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Old 04-17-2015, 09:19 AM
 
Location: Pennsylvania
1,386 posts, read 1,560,251 times
Reputation: 946

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Quote:
Originally Posted by Yousseff View Post
I don't think you fully appreciate how devastating financial instruments can be as weapons of war. They have the potency to cause unprecedented carnage and untold suffering, either through deliberately harmful acts or through disregard of others via the pursuit of greed. Just because the person committing the act wears an expensive suit, goes to work in a limo and isn't holding an AK47/machete doesn't mean that it's qualified above any other form of aberration.

Not saying it can't be devastating but implying it's as bad or even worse then active genocide is beyond stupid.
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Old 04-17-2015, 09:33 AM
 
Location: United Kingdom
969 posts, read 826,016 times
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Quote:
Originally Posted by cwa1984 View Post
For all the supposed abuses you claim you haven't listed anything that is comparable to genocide.

My point is if your going to play the evil empire card in regards to the US you can't just sweep under the rug all the ****** up things China and Russia regularly do.
You're right that Washington's and Beijing's values abuses are not comparable.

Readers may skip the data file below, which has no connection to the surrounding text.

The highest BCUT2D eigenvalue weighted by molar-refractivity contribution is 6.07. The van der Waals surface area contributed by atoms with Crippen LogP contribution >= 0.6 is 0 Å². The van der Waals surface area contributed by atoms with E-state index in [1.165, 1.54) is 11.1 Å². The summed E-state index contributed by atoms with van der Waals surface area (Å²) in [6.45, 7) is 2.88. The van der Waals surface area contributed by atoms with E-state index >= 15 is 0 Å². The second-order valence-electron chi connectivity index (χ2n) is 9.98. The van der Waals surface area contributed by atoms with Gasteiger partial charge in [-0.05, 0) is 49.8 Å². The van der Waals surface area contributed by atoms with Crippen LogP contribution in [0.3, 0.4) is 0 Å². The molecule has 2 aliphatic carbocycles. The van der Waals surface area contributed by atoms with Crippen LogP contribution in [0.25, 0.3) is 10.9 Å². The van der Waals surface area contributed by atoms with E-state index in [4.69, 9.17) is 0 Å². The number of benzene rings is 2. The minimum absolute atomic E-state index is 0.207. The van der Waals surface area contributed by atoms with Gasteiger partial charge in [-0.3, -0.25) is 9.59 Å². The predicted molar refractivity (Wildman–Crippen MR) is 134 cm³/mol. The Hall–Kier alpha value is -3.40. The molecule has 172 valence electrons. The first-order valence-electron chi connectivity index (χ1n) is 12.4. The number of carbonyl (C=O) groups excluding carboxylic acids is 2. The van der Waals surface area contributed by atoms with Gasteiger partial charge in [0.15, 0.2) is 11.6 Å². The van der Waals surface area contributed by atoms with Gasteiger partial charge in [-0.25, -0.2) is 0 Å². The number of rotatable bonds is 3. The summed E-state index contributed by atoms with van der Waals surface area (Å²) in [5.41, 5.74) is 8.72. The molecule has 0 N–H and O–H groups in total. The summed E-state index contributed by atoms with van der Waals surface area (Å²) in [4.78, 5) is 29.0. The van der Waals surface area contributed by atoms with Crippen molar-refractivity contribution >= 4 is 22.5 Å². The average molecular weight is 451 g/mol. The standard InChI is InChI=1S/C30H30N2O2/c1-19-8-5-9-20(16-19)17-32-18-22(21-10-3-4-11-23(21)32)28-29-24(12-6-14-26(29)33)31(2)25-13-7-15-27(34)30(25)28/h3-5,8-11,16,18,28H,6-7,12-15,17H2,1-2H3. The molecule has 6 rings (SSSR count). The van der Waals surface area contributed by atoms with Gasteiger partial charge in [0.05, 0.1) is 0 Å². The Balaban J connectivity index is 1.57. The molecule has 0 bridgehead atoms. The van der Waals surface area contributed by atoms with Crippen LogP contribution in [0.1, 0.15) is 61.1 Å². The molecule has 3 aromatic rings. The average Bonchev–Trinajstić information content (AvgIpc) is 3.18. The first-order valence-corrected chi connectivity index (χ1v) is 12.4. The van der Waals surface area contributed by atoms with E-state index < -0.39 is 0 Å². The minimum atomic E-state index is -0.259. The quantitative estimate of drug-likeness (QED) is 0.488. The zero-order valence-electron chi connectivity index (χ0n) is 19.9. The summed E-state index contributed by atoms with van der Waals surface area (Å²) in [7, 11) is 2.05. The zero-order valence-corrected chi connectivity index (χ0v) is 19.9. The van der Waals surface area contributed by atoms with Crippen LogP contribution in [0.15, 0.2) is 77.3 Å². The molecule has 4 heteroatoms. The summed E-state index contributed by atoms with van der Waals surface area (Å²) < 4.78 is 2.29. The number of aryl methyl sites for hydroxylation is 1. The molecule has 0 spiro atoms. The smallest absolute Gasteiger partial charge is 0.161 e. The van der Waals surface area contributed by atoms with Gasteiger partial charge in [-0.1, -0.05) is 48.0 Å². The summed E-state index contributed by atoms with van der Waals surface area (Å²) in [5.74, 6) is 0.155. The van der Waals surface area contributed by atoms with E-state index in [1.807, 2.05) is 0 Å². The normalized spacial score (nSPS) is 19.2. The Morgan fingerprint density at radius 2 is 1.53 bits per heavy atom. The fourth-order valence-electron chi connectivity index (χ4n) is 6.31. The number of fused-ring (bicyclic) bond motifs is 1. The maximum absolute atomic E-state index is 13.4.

Both are motivated by greed and callous disregard for other human lives, but Washington's abuses are inflicted upon the global stage and delivered under the guise of benevolent actions, Beijing's abuses are inflicted internally. Any rational person would see the former as a far greater threat to geopolitical stability than the former.

Prove otherwise or forever hold your peace. (I'm not going to explain the false choice fallacy to you again).
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Old 04-17-2015, 09:57 AM
 
514 posts, read 471,134 times
Reputation: 394
Quote:
Originally Posted by cwa1984 View Post
Not saying it can't be devastating but implying it's as bad or even worse then active genocide is beyond stupid.
You seem to rely a lot on your use of the term "genocide", trying to extract as much emotional value from it to paint a portrait of China being unquestionably more dangerous. I'm not defending China's actions, but I consider this kind of emotional rhetoric misleading.